**Developed one Multiobjective Simulated Annealing Algorithm, AMOSA***(paper has been published in IEEE Transactions on Evolutionary Computation)*. The program is being updated. Download a preliminary version of the program from here.**Please fill in some information (those are summarized in the form given below) before downloading the Code.****Note that the code should not be used for any business purpose.**

**Sanghamitra Bandyopadhyay, Sriparna Saha, Ujjwal Maulik and Kalyanmoy Deb. A Simulated Annealing Based
Multi-objective Optimization Algorithm: AMOSA , IEEE Transactions on
Evolutionary Computation, Volume 12, No. 3, JUNE 2008, Pages 269-283.**

**Results of MCVGAPS Clustering Technique accepted in:
**

**Sriparna Saha and Sanghamitra Bandyopadhyay. Application of a Multiseed Based Clustering Technique for Automatic Satellite Image Segmentation , IEEE Geoscience and Remote Sensing Letters, (accepted).**

**Some Literature Studies (not included in the final paper due to page restriction):**

[1] M. Tyagi, F. Bovolo, A. Mehra, S. Chaudhuri, and L. Bruzzone, A context-sensitive clustering technique based on graph-cut initialization and expectation-maximization algorithm, IEEE Geoscience and Remote Sensing Letters, vol. 5, no. 1, pp. 21 25, January 2008.

[2] G. Bilgin, S. Erturk, and T. Yildirim, Unsupervised classification of hyperspectral-image data using fuzzy approaches that spatially exploit membership relations, IEEE Geoscience and Remote Sensing Letters, vol. 5, no. 4, pp. 673 677, October 2008.

[3] C. Wemmert, A. Puissant, G. Forestier, and P. Gancarski, Multireso- lution remote sensing image clustering, IEEE Geoscience and Remote Sensing Letters, vol. 6, no. 3, pp. 533 537, July, 2009.

[4] A. Marcal and L. Castro, Hierarchical clustering of multispectral images using combined spectral and spatial criteria, IEEE Geoscience and Remote Sensing Letters, vol. 2, no. 1, pp. 59 63, January 2005.

[5] Y. Tarabalka, J. A. Benediktsson, and J. Chanussot, Spectralspatial classification of hyperspectral imagery based on partitional clustering techniques, IEEE Transactions on Geoscience and Remote Sensing, vol. 47, no. 8, pp. 29732987, Aug., 2009.

[6] S. Bandyopadhyay, U. Maulik, and A. Mukhopadhyay, Multiobjective genetic clustering for pixel classification in remote sensing imagery, IEEE Transactions on Geoscience and Remote Sensing, vol. 45, no. 5, pp. 1506 1511, May, 2007.

**Complexity analysis of MCVGAPS Clustering Technique:**

1) Initialization of GA needs

2) For assignment of points to different clusters total time needed is

3) Selection step of the GA requires

4) Mutation and Crossover require

So in general total time complexity becomes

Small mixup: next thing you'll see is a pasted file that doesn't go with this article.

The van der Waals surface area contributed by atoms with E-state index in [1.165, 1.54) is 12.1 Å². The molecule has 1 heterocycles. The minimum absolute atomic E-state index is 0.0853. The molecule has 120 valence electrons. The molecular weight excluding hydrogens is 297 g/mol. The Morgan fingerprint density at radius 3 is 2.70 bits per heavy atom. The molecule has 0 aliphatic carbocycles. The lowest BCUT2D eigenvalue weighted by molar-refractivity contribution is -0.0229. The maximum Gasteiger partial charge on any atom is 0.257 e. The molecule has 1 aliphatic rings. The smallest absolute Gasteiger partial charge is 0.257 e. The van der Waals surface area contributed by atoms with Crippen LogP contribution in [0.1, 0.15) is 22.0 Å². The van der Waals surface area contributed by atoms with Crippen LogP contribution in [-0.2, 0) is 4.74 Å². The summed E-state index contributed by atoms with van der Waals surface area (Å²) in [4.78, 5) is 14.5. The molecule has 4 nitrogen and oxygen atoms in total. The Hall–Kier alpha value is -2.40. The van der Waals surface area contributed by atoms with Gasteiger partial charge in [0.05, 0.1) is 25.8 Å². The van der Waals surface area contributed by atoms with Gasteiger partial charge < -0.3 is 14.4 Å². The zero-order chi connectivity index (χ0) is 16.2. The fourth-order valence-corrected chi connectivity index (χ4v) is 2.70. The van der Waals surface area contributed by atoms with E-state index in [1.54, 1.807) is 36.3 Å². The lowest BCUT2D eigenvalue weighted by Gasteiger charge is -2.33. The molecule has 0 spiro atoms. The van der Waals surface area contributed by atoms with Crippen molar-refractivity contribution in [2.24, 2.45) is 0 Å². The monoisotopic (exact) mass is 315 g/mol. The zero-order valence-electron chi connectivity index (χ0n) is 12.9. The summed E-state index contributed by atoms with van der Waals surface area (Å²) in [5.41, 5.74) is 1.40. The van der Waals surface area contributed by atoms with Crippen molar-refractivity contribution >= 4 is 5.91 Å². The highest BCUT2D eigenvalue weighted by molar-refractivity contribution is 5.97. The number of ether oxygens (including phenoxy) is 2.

**Results**

**IRS Image of Mumbai:**

The segmentation automatically identified by the proposed MCVGAPS clustering technique is shown in following Figure.

Number of centers per clusters automatically evolved by MCVGAPS clustering technique are 6, 4, 3, 4, 3 and 5, respectively. It can be seen from the figure that the water (Arabian sea) surrounding Mumbai gets differentiated into three distinct regions, based on the difference in their spectral properties. The islands, dockyard have mostly been correctly identified in the image. GAPS-clustering with Sym-index gets its optimal value for K=6. MCVGAPS clustering with PS-index, I-index and XB-index as objective functions get their optimum values for K=6, K=5 and K=3, respectively. Following figure demonstrates the Mumbai image clustered using the FCM technique when K=6 is given a priori.

Subtractive clustering technique automatically yields K=4 clusters from this data set. In order to show the effectiveness of MCVGAPS clustering technique quantitatively, I index and XB-index values are again calculated. I index values obtained by the MCVGAPS, FCM, GAPS with Sym-index and Subtractive clustering techniques are 205.36, 23.057, 180.45 and 60.65, respectively. Similarly XB-index values obtained by the MCVGAPS, FCM, GAPS with Sym-index and Subtractive clustering techniques are 1.028, 4.67, 2.9 and 9.15, respectively. Each algorithm is executed five times for these image data sets and the best values over these five runs are reported here. Smaller value of XB-index and larger value of I index correspond to good clustering. The values again establish the effectiveness of MCVGAPS clustering technique. The values again show that the segmentation provided by MCVGAPS clustering is much better than those of FCM-clustering, GAPS clustering optimizing Sym-index and subtractive clustering technique.

**SPOT Image of Kolkata:**

Bridge detected by MCVGAPS cluststreing technique: